Tucked away in the back of a Cloverdale antique store, a store within a store is becoming a go-to destination for lovers of one-of-a-kind vintage, antique and collectible clothing and accessories.
Denise Morden, resident of Ukiah, opened her business in January – the latest project in her life’s journey to collect, restore, reuse and sell rare clothing and jewelry.
Morden developed her love of fabric from her grandmother who was a French seamstress. She learned to operate a treadle sewing machine from her grandmother. “That’s how she supported the family. My mother was a model in the 40s and 50s in Los Angeles.
She attended Orange High School and began wearing vintage clothing in the 60s. Long before it was all the rage, Morden found herself at the forefront of a fashion movement that would sweep the nation, changing definitely the world of clothing design and influencing everything from New York runways to mega-sites like EBay and Etsy, where shoppers scour online platforms to pick up collectible apparel.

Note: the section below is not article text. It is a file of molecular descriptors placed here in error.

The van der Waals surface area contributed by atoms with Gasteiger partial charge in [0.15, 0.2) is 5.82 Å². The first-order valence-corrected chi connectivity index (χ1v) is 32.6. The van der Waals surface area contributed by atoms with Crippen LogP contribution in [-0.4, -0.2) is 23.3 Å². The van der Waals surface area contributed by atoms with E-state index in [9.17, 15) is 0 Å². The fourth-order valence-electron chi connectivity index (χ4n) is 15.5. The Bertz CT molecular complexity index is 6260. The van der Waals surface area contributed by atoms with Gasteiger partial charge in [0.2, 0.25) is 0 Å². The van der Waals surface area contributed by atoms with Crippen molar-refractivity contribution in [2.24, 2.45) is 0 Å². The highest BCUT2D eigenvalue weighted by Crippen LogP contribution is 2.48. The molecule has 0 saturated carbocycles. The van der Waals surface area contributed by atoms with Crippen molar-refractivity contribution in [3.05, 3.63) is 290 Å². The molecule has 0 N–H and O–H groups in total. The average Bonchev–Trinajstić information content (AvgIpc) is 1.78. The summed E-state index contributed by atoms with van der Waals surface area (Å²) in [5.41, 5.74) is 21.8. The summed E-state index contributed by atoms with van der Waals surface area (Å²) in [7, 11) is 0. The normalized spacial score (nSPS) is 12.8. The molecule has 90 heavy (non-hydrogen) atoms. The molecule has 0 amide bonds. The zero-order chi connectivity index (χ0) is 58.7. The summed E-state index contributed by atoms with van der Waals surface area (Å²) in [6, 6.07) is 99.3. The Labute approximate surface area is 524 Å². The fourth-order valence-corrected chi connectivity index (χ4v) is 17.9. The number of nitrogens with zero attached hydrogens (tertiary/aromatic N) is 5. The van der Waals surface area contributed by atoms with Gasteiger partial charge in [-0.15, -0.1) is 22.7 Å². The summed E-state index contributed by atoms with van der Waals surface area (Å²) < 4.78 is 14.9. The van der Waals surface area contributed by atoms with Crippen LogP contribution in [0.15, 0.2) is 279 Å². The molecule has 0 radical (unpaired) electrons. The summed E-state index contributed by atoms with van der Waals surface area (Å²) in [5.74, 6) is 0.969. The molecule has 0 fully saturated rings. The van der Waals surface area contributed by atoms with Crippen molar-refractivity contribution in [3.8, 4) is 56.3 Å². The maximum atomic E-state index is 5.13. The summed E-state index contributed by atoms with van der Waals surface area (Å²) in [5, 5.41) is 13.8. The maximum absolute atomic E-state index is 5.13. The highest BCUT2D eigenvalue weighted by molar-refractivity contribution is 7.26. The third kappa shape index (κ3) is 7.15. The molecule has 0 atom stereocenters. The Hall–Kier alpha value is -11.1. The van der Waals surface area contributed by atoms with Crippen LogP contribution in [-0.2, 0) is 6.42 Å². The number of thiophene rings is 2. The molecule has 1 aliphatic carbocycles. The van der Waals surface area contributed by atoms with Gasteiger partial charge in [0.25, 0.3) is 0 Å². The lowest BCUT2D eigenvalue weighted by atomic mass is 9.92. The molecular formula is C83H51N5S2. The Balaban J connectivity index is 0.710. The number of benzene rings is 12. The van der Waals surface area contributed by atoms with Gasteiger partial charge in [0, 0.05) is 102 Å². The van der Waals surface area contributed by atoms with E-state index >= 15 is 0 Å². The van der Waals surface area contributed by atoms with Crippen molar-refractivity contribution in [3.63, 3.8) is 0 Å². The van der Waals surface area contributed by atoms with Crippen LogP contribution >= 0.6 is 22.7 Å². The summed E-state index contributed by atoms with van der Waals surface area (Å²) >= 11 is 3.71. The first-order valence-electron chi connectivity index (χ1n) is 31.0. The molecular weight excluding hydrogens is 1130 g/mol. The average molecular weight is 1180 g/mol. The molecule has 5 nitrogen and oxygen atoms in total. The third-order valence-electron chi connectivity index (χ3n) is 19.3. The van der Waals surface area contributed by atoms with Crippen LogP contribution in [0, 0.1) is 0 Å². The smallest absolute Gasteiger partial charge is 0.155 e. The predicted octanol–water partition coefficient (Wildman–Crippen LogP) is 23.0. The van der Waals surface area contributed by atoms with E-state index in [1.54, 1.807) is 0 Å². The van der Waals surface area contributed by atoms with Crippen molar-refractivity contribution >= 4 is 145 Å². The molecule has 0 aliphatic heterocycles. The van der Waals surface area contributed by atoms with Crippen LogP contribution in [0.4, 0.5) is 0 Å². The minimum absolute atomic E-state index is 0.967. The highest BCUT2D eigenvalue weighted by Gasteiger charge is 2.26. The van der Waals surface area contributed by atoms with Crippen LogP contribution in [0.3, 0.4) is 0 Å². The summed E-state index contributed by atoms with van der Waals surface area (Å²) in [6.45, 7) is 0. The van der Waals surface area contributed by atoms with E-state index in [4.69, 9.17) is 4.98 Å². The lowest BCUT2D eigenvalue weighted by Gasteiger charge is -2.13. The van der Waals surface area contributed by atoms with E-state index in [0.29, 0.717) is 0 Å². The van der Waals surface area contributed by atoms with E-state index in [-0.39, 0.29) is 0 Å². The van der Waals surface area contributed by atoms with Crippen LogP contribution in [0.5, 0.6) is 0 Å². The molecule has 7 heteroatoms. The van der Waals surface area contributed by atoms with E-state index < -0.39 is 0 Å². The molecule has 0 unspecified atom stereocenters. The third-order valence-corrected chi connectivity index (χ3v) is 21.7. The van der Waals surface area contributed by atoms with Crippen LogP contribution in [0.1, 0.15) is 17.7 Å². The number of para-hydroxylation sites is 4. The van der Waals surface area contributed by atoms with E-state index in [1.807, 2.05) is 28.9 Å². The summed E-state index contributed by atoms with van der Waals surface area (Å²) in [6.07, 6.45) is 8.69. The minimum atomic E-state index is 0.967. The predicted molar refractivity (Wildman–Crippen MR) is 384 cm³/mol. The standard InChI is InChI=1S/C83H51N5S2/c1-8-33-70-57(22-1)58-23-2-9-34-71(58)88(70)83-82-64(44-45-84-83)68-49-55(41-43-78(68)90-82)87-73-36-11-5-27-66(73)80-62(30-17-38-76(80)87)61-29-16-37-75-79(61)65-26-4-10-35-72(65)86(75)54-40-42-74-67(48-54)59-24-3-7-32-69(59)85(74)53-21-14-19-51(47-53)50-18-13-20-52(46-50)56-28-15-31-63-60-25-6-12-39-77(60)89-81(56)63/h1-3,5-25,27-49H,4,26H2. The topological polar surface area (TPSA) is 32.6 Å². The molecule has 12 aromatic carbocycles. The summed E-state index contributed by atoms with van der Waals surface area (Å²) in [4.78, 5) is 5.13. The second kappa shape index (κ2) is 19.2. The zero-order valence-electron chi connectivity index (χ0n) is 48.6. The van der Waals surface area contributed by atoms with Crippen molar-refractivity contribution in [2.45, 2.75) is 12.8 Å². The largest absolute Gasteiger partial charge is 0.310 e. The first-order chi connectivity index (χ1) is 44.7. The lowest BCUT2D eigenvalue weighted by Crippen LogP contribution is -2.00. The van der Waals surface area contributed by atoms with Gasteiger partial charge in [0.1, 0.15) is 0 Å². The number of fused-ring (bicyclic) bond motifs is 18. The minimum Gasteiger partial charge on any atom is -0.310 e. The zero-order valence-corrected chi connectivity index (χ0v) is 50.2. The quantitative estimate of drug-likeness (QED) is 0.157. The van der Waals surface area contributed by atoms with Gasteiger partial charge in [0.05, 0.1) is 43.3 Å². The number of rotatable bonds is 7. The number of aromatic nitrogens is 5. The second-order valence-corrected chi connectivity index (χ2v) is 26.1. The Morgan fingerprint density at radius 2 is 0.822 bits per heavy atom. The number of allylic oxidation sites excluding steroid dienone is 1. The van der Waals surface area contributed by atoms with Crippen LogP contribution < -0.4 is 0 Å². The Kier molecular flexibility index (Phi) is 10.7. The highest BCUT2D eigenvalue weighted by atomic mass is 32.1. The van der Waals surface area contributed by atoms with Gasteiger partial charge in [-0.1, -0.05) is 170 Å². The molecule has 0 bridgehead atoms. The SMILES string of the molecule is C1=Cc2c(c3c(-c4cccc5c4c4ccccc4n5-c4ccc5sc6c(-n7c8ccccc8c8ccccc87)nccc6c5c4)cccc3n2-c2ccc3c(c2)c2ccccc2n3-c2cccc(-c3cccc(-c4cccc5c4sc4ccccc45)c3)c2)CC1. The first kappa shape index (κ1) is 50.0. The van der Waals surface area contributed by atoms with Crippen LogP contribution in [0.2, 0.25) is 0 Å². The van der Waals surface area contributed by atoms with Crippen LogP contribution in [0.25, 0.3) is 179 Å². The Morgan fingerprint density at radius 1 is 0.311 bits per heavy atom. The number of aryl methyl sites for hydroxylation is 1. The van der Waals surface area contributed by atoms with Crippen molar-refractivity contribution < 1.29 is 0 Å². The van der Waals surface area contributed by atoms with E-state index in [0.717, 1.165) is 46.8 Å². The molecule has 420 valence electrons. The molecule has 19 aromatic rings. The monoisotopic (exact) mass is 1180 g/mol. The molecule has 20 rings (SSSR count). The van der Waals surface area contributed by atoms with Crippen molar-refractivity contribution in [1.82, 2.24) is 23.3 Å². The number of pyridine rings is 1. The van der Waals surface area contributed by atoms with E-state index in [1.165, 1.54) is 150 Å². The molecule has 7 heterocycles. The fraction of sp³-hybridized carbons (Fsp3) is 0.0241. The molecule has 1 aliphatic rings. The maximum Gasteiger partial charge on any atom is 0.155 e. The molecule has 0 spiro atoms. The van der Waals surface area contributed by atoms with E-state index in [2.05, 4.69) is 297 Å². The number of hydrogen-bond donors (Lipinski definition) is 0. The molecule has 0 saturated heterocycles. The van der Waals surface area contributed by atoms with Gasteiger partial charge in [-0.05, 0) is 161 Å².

In the 60s, songwriters were already noticing eclectic fashion trends. Leonard Cohen’s song “Suzanne” was about newfound freedom from the constraining mores of 1950s fashion:
“Now Suzanne takes your hand and leads you to the river
She wears rags and feathers from Salvation Army counters
And the sun pours like honey on our lady of the port.
Joni Mitchell’s “Ladies of the Canyon” depicted 60s women steeped in the world of manufacturing, when utilitarian craftsmanship became a celebrated art:
“Trina wears her wampum beads
She fills her line drawing notebook
Sew Lace on Widows Weed
And filigree on leaf and vine